How many courses do you know that provide tools required to unravel past lives from ancient sites and objects? This course aims to do just that, giving you an introduction to archaeology and the various techniques archaeologists use to investigate the past. Archaeologists dig holes in the ground, but they also work underwater, in museums and in laboratories. You will learn about all these archaeologies, get hands-on experience working with archaeological materials and develop skills required to review and interpret the archaeological literature.
Upon successful completion, students will have the knowledge and skills to:Upon Successful completion of this course, students will be able to:
- Apply essential skills for classifying and interpreting archaeological materials;
- Understand the diversity of archaeological techniques and their roles in uncovering information about past peoples;
- Critique archaeological excavation reports and evaluate the quality of fieldwork and the conclusions reached; and
- Identify objects in museum collections and reflect on the information they contain.
Review of an archaeological excavation report (1500 words, 15%) [Learning Outcomes 2,3]
Essay about a museum object (2500 words, 25%) [Learning Outcomes 1,2,4]
Portfolio of worksheets completed during tutorials (25%) [Learning Outcomes 1,2]
Short answer exam (3 hours, held during the formal examination period (35%) [Learning Outcomes 1,2]
The ANU uses Turnitin to enhance student citation and referencing techniques, and to assess assignment submissions as a component of the University's approach to managing Academic Integrity. While the use of Turnitin is not mandatory, the ANU highly recommends Turnitin is used by both teaching staff and students. For additional information regarding Turnitin please visit the ANU Online website.
Workload130 hours of total student learning time made up from: a) 36 hours of contact over 12 weeks: 24 hours of lectures and 12 hours of laboratories; and b) 94 hours of film screenings and independent student research, reading and writing.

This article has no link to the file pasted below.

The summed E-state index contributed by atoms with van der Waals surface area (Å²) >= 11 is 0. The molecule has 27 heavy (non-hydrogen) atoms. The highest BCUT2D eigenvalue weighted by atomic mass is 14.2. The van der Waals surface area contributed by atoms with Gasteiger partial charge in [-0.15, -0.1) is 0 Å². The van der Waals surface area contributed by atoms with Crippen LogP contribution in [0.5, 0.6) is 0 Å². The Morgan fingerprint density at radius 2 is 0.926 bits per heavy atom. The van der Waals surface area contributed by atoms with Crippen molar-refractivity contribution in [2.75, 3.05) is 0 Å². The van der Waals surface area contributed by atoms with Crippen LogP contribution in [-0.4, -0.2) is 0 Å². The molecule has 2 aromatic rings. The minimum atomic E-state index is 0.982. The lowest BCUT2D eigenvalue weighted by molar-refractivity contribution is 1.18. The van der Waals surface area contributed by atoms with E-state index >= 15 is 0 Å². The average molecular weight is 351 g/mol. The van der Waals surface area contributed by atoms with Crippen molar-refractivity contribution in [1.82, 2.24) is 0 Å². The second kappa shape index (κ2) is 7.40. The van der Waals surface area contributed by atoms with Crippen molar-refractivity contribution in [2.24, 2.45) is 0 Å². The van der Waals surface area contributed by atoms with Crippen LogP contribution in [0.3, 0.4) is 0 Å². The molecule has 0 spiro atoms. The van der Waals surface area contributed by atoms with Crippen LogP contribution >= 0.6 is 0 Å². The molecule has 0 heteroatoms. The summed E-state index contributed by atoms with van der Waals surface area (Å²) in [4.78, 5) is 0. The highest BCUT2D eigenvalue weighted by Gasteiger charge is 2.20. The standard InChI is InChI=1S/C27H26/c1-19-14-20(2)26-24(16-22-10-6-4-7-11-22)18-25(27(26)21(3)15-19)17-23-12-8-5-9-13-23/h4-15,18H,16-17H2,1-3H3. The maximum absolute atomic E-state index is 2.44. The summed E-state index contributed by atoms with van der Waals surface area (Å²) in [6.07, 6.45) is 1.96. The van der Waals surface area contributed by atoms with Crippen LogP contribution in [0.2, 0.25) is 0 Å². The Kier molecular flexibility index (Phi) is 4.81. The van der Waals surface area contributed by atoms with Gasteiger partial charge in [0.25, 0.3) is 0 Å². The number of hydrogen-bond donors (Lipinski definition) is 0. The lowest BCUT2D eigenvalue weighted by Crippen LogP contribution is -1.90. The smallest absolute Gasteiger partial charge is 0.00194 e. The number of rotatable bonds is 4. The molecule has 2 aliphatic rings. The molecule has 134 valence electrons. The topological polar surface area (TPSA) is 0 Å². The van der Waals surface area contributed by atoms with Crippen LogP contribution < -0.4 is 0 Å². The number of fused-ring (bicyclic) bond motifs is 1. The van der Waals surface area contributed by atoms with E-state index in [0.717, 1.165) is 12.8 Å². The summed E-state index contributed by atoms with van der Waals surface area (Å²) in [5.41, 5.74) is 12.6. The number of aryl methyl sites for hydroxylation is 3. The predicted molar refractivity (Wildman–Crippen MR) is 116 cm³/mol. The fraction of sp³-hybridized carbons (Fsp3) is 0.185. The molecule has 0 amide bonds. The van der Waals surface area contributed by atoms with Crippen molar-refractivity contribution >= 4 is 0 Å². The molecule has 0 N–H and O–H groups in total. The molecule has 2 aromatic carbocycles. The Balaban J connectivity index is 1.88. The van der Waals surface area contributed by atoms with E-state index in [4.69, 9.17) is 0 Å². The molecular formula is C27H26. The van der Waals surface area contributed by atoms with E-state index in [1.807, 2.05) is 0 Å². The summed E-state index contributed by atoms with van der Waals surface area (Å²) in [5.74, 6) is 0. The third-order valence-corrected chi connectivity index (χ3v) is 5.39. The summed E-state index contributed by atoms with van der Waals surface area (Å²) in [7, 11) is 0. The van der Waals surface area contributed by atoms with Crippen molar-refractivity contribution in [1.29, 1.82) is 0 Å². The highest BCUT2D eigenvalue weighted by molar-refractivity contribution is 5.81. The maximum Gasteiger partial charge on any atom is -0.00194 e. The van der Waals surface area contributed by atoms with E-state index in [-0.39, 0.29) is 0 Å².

Requisite and Incompatibility
McIntosh, H. The Practical Archaeologist: How We Know What We Know About the Past. 2nd Rev edition, Checkmark Books, 1999.
Renfrew, C. & Bahn P. 2008. Archaeology: Theories, Methods and Practice. 5th Ed. London: Thames and Hudson (other editions are fine).
Tuition fees are for the academic year indicated at the top of the page.
If you are a domestic graduate coursework or international student you will be required to pay tuition fees. Tuition fees are indexed annually. Further information for domestic and international students about tuition and other fees can be found at Fees.
- Student Contribution Band:
- Unit value:
- 6 units
If you are an undergraduate student and have been offered a Commonwealth supported place, your fees are set by the Australian Government for each course. At ANU 1 EFTSL is 48 units (normally 8 x 6-unit courses). You can find your student contribution amount for each course at Fees. Where there is a unit range displayed for this course, not all unit options below may be available.
Offerings, Dates and Class Summary Links
ANU utilises MyTimetable to enable students to view the timetable for their enrolled courses, browse, then self-allocate to small teaching activities / tutorials so they can better plan their time. Find out more on the Timetable webpage.
Class summaries, if available, can be accessed by clicking on the View link for the relevant class number.
|Class number||Class start date||Last day to enrol||Census date||Class end date||Mode Of Delivery||Class Summary|
|2032||20 Feb 2017||27 Feb 2017||31 Mar 2017||26 May 2017||In Person||N/A|